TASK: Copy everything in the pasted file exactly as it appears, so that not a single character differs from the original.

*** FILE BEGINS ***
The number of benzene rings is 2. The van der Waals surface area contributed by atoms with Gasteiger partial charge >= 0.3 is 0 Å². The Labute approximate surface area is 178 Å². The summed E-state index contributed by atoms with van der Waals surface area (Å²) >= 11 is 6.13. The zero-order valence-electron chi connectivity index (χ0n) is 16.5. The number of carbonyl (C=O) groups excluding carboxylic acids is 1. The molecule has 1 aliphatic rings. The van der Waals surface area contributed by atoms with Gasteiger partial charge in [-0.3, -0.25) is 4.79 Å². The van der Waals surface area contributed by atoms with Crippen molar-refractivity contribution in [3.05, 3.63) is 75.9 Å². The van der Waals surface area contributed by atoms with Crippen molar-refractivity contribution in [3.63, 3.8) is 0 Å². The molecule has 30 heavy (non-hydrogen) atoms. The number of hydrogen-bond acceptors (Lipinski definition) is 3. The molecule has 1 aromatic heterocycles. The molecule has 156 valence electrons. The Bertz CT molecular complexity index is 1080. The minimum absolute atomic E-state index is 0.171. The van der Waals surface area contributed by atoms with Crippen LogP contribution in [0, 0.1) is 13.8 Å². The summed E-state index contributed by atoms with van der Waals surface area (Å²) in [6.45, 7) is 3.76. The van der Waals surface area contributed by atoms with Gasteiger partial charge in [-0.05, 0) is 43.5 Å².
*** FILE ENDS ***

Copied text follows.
The number of benzene rings is 2. The van der Waals surface area contributed by atoms with Gasteiger partial charge >= 0.3 is 0 Å². The Labute approximate surface area is 178 Å². The summed E-state index contributed by atoms with van der Waals surface area (Å²) >= 11 is 6.13. The zero-order valence-electron chi connectivity index (χ0n) is 16.5. The number of carbonyl (C=O) groups excluding carboxylic acids is 1. The molecule has 1 aliphatic rings. The van der Waals surface area contributed by atoms with Gasteiger partial charge in [-0.3, -0.25) is 4.79 Å². The van der Waals surface area contributed by atoms with Crippen molar-refractivity contribution in [3.05, 3.63) is 75.9 Å². The van der Waals surface area contributed by atoms with Crippen molar-refractivity contribution in [3.63, 3.8) is 0 Å². The molecule has 30 heavy (non-hydrogen) atoms. The number of hydrogen-bond acceptors (Lipinski definition) is 3. The molecule has 1 aromatic heterocycles. The molecule has 156 valence electrons. The Bertz CT molecular complexity index is 1080. The minimum absolute atomic E-state index is 0.171. The van der Waals surface area contributed by atoms with Crippen LogP contribution in [0, 0.1) is 13.8 Å². The summed E-state index contributed by atoms with van der Waals surface area (Å²) in [6.45, 7) is 3.76. The van der Waals surface area contributed by atoms with Gasteiger partial charge in [-0.05, 0) is 43.5 Å².